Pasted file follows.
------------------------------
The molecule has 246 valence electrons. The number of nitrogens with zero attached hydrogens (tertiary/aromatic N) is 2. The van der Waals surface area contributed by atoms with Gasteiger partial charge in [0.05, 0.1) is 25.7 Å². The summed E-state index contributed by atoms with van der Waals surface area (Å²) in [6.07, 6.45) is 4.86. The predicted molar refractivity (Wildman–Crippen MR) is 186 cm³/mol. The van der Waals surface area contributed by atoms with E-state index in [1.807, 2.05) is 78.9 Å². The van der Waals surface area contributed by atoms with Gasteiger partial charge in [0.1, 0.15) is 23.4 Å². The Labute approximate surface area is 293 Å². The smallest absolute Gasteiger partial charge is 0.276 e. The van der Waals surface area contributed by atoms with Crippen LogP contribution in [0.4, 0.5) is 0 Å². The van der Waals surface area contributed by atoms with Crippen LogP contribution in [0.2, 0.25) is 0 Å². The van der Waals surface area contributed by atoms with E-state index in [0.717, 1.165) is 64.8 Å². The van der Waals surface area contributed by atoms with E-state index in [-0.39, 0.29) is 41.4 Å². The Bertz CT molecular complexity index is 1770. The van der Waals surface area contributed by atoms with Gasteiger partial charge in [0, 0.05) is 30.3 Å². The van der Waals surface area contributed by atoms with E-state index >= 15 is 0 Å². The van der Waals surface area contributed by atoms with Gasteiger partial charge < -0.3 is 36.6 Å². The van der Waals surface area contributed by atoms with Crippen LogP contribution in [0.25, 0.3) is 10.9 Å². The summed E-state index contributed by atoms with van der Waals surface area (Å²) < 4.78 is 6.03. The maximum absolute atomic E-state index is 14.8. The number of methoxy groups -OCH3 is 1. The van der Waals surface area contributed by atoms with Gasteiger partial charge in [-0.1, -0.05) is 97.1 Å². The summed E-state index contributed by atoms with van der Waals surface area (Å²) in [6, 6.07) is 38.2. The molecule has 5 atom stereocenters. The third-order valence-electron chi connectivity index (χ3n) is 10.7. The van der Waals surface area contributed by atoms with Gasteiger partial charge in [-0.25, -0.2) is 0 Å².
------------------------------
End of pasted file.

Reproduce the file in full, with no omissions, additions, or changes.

The molecule has 246 valence electrons. The number of nitrogens with zero attached hydrogens (tertiary/aromatic N) is 2. The van der Waals surface area contributed by atoms with Gasteiger partial charge in [0.05, 0.1) is 25.7 Å². The summed E-state index contributed by atoms with van der Waals surface area (Å²) in [6.07, 6.45) is 4.86. The predicted molar refractivity (Wildman–Crippen MR) is 186 cm³/mol. The van der Waals surface area contributed by atoms with E-state index in [1.807, 2.05) is 78.9 Å². The van der Waals surface area contributed by atoms with Gasteiger partial charge in [0.1, 0.15) is 23.4 Å². The Labute approximate surface area is 293 Å². The smallest absolute Gasteiger partial charge is 0.276 e. The van der Waals surface area contributed by atoms with Crippen LogP contribution in [0.4, 0.5) is 0 Å². The van der Waals surface area contributed by atoms with Crippen LogP contribution in [0.2, 0.25) is 0 Å². The van der Waals surface area contributed by atoms with E-state index in [0.717, 1.165) is 64.8 Å². The van der Waals surface area contributed by atoms with E-state index in [-0.39, 0.29) is 41.4 Å². The Bertz CT molecular complexity index is 1770. The van der Waals surface area contributed by atoms with Gasteiger partial charge in [0, 0.05) is 30.3 Å². The van der Waals surface area contributed by atoms with E-state index >= 15 is 0 Å². The van der Waals surface area contributed by atoms with Gasteiger partial charge < -0.3 is 36.6 Å². The van der Waals surface area contributed by atoms with Crippen LogP contribution in [0.25, 0.3) is 10.9 Å². The summed E-state index contributed by atoms with van der Waals surface area (Å²) < 4.78 is 6.03. The maximum absolute atomic E-state index is 14.8. The number of methoxy groups -OCH3 is 1. The van der Waals surface area contributed by atoms with Gasteiger partial charge in [-0.1, -0.05) is 97.1 Å². The summed E-state index contributed by atoms with van der Waals surface area (Å²) in [6, 6.07) is 38.2. The molecule has 5 atom stereocenters. The third-order valence-electron chi connectivity index (χ3n) is 10.7. The van der Waals surface area contributed by atoms with Gasteiger partial charge in [-0.25, -0.2) is 0 Å².